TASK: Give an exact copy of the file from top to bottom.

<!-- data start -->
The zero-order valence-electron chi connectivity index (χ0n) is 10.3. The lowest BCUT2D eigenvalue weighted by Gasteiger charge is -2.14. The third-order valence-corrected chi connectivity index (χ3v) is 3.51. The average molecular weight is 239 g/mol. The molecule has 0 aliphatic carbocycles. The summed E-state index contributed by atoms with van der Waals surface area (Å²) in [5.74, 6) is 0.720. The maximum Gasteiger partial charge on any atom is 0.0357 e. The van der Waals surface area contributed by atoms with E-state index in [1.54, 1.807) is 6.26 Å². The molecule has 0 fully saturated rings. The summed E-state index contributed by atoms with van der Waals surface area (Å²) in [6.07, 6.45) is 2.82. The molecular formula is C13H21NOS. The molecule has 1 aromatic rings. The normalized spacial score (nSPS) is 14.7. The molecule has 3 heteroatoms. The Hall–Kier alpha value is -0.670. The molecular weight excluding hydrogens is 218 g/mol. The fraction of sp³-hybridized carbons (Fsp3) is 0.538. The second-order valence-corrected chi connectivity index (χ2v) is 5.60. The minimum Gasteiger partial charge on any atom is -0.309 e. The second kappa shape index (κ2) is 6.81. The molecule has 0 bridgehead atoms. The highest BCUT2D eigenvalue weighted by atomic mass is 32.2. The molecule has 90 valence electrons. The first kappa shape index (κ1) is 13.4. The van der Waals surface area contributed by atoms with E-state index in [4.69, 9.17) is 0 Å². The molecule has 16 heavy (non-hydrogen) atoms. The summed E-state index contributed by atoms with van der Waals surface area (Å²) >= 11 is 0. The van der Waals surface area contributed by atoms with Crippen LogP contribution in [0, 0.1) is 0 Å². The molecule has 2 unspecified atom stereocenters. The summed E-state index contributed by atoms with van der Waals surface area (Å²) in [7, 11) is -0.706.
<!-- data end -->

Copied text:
The zero-order valence-electron chi connectivity index (χ0n) is 10.3. The lowest BCUT2D eigenvalue weighted by Gasteiger charge is -2.14. The third-order valence-corrected chi connectivity index (χ3v) is 3.51. The average molecular weight is 239 g/mol. The molecule has 0 aliphatic carbocycles. The summed E-state index contributed by atoms with van der Waals surface area (Å²) in [5.74, 6) is 0.720. The maximum Gasteiger partial charge on any atom is 0.0357 e. The van der Waals surface area contributed by atoms with E-state index in [1.54, 1.807) is 6.26 Å². The molecule has 0 fully saturated rings. The summed E-state index contributed by atoms with van der Waals surface area (Å²) in [6.07, 6.45) is 2.82. The molecular formula is C13H21NOS. The molecule has 1 aromatic rings. The normalized spacial score (nSPS) is 14.7. The molecule has 3 heteroatoms. The Hall–Kier alpha value is -0.670. The molecular weight excluding hydrogens is 218 g/mol. The fraction of sp³-hybridized carbons (Fsp3) is 0.538. The second-order valence-corrected chi connectivity index (χ2v) is 5.60. The minimum Gasteiger partial charge on any atom is -0.309 e. The second kappa shape index (κ2) is 6.81. The molecule has 0 bridgehead atoms. The highest BCUT2D eigenvalue weighted by atomic mass is 32.2. The molecule has 90 valence electrons. The first kappa shape index (κ1) is 13.4. The van der Waals surface area contributed by atoms with E-state index in [4.69, 9.17) is 0 Å². The molecule has 16 heavy (non-hydrogen) atoms. The summed E-state index contributed by atoms with van der Waals surface area (Å²) >= 11 is 0. The van der Waals surface area contributed by atoms with Crippen LogP contribution in [0, 0.1) is 0 Å². The molecule has 2 unspecified atom stereocenters. The summed E-state index contributed by atoms with van der Waals surface area (Å²) in [7, 11) is -0.706.